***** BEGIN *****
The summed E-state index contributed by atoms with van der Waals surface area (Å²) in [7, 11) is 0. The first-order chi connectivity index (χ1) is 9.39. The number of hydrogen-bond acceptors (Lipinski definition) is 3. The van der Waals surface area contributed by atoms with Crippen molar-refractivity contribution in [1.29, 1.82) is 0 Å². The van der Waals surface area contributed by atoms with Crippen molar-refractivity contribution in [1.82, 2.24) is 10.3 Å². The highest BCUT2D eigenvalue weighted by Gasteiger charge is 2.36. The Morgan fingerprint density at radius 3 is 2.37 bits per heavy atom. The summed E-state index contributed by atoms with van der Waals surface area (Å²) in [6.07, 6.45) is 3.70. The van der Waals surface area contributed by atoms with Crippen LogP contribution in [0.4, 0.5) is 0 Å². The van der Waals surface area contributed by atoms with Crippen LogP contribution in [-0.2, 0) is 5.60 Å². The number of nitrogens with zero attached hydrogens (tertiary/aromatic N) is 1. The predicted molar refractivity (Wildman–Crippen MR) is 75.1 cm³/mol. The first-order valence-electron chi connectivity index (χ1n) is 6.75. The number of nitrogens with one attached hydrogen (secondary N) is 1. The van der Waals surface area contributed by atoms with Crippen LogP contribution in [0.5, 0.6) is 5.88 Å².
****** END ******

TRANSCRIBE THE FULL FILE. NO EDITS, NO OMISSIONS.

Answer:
The summed E-state index contributed by atoms with van der Waals surface area (Å²) in [7, 11) is 0. The first-order chi connectivity index (χ1) is 9.39. The number of hydrogen-bond acceptors (Lipinski definition) is 3. The van der Waals surface area contributed by atoms with Crippen molar-refractivity contribution in [1.29, 1.82) is 0 Å². The van der Waals surface area contributed by atoms with Crippen molar-refractivity contribution in [1.82, 2.24) is 10.3 Å². The highest BCUT2D eigenvalue weighted by Gasteiger charge is 2.36. The Morgan fingerprint density at radius 3 is 2.37 bits per heavy atom. The summed E-state index contributed by atoms with van der Waals surface area (Å²) in [6.07, 6.45) is 3.70. The van der Waals surface area contributed by atoms with Crippen LogP contribution in [0.4, 0.5) is 0 Å². The van der Waals surface area contributed by atoms with Crippen LogP contribution in [-0.2, 0) is 5.60 Å². The number of nitrogens with zero attached hydrogens (tertiary/aromatic N) is 1. The predicted molar refractivity (Wildman–Crippen MR) is 75.1 cm³/mol. The first-order valence-electron chi connectivity index (χ1n) is 6.75. The number of nitrogens with one attached hydrogen (secondary N) is 1. The van der Waals surface area contributed by atoms with Crippen LogP contribution in [0.5, 0.6) is 5.88 Å².